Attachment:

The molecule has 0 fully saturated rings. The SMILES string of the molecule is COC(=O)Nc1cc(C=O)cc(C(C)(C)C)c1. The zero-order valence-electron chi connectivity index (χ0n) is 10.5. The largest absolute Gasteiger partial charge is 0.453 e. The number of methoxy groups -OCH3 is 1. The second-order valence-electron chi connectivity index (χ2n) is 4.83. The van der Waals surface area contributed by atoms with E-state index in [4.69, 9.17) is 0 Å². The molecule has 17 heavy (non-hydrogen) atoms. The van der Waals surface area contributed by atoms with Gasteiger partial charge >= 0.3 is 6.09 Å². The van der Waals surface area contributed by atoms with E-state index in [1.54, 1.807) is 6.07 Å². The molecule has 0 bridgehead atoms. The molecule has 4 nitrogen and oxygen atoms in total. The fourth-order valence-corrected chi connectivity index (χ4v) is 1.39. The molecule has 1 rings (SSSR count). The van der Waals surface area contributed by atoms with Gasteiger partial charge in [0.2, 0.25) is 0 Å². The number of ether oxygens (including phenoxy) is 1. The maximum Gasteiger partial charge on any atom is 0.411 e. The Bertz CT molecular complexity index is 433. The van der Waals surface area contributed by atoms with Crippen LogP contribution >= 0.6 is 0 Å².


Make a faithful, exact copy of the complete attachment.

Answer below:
The molecule has 0 fully saturated rings. The SMILES string of the molecule is COC(=O)Nc1cc(C=O)cc(C(C)(C)C)c1. The zero-order valence-electron chi connectivity index (χ0n) is 10.5. The largest absolute Gasteiger partial charge is 0.453 e. The number of methoxy groups -OCH3 is 1. The second-order valence-electron chi connectivity index (χ2n) is 4.83. The van der Waals surface area contributed by atoms with E-state index in [4.69, 9.17) is 0 Å². The molecule has 17 heavy (non-hydrogen) atoms. The van der Waals surface area contributed by atoms with Gasteiger partial charge >= 0.3 is 6.09 Å². The van der Waals surface area contributed by atoms with E-state index in [1.54, 1.807) is 6.07 Å². The molecule has 0 bridgehead atoms. The molecule has 4 nitrogen and oxygen atoms in total. The fourth-order valence-corrected chi connectivity index (χ4v) is 1.39. The molecule has 1 rings (SSSR count). The van der Waals surface area contributed by atoms with Gasteiger partial charge in [0.2, 0.25) is 0 Å². The number of ether oxygens (including phenoxy) is 1. The maximum Gasteiger partial charge on any atom is 0.411 e. The Bertz CT molecular complexity index is 433. The van der Waals surface area contributed by atoms with Crippen LogP contribution >= 0.6 is 0 Å².